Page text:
Researchers Claim Record-Breaking Speeds in New Optical Neuromorphic Chip
According to the researchers, this new type of optical neuromorphic processor can operate more than 1,000 times faster than any previous type of processor.
A new type of optical neuromorphic processor can operate more than 1,000 times faster than any previous type of processor, according to researchers at the Swinburne University of Technology.
Their newly-developed neuromorphic processor for artificial intelligence (AI) applications is said to function at almost 11 trillion operations per second (TOPS). This would make it the world’s fastest and most powerful optical neuromorphic processor for AI, allowing it to easily and quickly process ultra-large-scale data sets.
Artificial Neural Networks: A Current Key to AI
Artificial neural networks (ANNs) are computing systems that have been inspired by and designed to simulate the network of neurons that make up the human brain. An ANN is based on a collection of connected nodes called artificial neurons, and these are used to help an AI application "learn" things and make decisions in a more human-like manner.
Block diagram of the typical structure of an artificial neural network. Image used courtesy of Harish Rohil
A key form of AI, ANNs can perform complex operations with wide applications in areas like facial recognition, natural language processing, medical diagnosis, and speech translation. They do this by extracting key features of raw data to make predictions with unprecedented accuracy.
Enter Optical Micro-Combs
Optical neural networks, on the other hand, promise a dramatic increase in computing speed by making use of broad optical bandwidths.
In their research published in Nature, the Swinburne team demonstrates a universal optical vector convolutional accelerator operating at more than 10 TOPS, generating convolutions of images with 250,000 pixels, making it good enough for facial image recognition. The same hardware was also used to achieve successful recognition of handwritten digit images with 88 percent accuracy.
The Swinburne team says that this was achieved with so-called optical micro-combs. Micro-combs are a new type of device made up of hundreds of infrared lasers, and these are all housed on a single chip.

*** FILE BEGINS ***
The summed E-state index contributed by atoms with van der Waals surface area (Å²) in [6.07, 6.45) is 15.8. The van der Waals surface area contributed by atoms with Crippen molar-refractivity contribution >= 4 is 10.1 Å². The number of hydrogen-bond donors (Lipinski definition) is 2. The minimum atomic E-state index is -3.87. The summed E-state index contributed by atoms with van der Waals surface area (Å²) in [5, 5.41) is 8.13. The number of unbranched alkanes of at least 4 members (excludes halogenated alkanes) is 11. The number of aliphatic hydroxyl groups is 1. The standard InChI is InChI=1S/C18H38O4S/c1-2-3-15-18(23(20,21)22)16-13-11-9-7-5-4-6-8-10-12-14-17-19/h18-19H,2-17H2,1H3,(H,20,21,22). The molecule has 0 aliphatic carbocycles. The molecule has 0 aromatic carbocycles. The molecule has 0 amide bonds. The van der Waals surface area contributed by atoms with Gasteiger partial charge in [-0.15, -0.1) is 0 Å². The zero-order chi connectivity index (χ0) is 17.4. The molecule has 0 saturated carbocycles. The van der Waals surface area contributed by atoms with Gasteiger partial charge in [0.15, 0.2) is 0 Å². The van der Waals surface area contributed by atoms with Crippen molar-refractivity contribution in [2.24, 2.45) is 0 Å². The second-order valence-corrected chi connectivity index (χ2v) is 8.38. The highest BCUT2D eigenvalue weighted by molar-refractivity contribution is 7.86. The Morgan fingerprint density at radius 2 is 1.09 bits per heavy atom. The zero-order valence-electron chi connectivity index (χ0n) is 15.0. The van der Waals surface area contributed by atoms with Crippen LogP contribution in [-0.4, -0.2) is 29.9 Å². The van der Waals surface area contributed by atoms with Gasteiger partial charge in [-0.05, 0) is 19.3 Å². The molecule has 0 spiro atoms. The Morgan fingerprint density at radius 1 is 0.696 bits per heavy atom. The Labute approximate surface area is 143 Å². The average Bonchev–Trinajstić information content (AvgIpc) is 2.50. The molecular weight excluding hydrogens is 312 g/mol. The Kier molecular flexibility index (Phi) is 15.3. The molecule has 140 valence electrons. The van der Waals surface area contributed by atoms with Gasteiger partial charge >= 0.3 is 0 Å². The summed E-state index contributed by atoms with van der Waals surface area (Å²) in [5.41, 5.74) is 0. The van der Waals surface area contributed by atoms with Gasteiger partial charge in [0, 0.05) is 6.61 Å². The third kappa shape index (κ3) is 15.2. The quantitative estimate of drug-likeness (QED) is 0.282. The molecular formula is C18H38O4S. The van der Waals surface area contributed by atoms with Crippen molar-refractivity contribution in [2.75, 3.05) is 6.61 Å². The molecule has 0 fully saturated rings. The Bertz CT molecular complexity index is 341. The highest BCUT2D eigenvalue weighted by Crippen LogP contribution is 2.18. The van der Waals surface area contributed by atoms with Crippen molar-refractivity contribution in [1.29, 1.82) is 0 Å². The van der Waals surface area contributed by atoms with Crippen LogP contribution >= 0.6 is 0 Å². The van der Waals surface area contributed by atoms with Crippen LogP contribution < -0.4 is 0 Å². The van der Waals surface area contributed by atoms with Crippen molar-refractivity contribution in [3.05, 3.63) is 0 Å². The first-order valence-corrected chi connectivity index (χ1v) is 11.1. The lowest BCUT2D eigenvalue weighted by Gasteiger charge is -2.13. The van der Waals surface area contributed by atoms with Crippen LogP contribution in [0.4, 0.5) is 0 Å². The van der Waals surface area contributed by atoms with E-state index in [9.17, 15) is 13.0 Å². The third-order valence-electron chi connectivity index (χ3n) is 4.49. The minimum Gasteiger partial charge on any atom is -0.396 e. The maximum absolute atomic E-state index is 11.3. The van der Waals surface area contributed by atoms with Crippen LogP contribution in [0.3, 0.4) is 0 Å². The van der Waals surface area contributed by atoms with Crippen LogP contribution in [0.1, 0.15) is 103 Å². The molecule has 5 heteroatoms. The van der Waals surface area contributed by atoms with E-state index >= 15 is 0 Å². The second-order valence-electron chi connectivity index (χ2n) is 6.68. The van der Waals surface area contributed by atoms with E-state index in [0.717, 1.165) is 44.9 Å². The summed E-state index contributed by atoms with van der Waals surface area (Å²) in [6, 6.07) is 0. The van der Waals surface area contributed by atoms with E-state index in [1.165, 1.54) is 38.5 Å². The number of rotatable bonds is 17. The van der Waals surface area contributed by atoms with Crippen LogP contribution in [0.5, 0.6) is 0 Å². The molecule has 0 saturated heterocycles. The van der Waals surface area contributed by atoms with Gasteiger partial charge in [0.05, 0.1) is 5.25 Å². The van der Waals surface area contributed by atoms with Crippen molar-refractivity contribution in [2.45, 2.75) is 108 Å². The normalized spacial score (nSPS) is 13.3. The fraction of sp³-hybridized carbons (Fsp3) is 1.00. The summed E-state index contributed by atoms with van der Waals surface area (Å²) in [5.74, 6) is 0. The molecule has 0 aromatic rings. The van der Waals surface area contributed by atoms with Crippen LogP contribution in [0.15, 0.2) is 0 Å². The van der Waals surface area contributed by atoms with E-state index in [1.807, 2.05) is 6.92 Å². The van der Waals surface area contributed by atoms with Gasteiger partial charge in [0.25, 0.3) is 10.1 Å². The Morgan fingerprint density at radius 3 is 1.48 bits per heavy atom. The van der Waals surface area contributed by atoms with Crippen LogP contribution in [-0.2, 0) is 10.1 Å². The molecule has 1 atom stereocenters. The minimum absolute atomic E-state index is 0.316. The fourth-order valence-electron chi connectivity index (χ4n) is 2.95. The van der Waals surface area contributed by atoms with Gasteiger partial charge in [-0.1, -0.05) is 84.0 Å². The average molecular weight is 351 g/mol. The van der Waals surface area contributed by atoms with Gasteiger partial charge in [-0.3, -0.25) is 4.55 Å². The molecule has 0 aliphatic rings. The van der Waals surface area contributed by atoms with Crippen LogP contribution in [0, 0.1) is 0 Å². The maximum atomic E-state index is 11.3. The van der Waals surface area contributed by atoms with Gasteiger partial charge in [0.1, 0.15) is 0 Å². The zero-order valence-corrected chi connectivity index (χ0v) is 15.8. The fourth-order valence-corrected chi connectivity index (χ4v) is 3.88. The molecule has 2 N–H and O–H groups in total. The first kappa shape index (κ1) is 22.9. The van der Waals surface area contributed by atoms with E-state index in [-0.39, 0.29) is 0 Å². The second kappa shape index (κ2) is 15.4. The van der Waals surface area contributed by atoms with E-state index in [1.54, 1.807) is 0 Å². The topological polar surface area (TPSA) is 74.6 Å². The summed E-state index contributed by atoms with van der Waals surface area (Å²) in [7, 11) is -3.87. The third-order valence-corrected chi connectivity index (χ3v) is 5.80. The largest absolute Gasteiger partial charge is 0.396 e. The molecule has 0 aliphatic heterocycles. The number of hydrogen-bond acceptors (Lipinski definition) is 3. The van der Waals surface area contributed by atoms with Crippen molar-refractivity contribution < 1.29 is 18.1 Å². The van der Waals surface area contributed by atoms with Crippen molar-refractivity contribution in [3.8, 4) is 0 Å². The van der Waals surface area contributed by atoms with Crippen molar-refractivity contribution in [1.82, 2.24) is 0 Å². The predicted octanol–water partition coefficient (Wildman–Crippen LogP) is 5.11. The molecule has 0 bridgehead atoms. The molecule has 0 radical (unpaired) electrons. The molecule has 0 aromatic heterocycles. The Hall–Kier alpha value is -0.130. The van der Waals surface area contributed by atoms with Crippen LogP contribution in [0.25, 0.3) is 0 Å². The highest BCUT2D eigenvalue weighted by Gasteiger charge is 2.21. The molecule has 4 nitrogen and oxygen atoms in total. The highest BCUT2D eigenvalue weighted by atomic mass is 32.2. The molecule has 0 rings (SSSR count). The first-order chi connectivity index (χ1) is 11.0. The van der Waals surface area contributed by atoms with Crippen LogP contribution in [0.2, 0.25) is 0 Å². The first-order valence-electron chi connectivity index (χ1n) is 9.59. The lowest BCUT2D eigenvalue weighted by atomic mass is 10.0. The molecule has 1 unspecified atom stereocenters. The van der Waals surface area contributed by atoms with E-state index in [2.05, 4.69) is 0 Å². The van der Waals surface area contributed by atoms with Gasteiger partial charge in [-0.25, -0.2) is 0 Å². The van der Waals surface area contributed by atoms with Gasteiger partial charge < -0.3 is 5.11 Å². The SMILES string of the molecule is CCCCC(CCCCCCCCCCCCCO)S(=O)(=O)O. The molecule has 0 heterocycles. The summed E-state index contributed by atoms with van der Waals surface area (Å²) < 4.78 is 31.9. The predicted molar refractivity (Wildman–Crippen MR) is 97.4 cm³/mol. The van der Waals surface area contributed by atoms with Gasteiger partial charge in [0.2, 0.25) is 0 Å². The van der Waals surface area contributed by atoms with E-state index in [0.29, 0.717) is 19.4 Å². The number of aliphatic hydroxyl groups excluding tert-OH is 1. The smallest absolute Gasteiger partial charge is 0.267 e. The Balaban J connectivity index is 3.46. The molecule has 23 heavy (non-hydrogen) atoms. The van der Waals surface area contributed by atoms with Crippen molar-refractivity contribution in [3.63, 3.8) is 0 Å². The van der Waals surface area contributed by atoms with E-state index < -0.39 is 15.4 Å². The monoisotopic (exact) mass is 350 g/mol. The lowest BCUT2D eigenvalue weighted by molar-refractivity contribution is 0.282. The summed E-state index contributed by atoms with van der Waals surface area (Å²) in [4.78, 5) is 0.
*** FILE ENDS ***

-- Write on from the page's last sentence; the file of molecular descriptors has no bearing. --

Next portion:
The micro-comb chip, which Dr. Xingyuan Xu shows off here, is an integral part of the new optical neuromorphic processor. Image used courtesy of Swinburne University of Technology
When compared to other optical sources, these optical chips are much smaller, lighter, faster, and cheaper. The team’s innovation uses a single processor while simultaneously interleaving the data in time, wavelength, and spatial dimensions via a single micro-comb chip.
Pushing ANNs to the Next Level
According to Dr. Xingyuan Xu, the processor is capable of serving as a universal ultrahigh bandwidth front-end for any neuromorphic hardware, either optical or electronic, enabling massive-data machine learning for real-time ultra-high bandwidth data.
“We’re currently getting a sneak-peak of how the processors of the future will look," Dr. Xu explains in the university’s press release. "It’s really showing us how dramatically we can scale the power of our processors through the innovative use of micro-combs."
Depiction of the operating principle behind the TOPS optical convolutional accelerator. Image used courtesy of Nature
This extra power comes at a lower cost and energy consumption, too. This is because optical technology makes ANNs faster and more efficient in contrast to existing silicon technologies, which are presenting more and more bottlenecks in processing speed and energy efficiency as AI and ANNs become more advanced.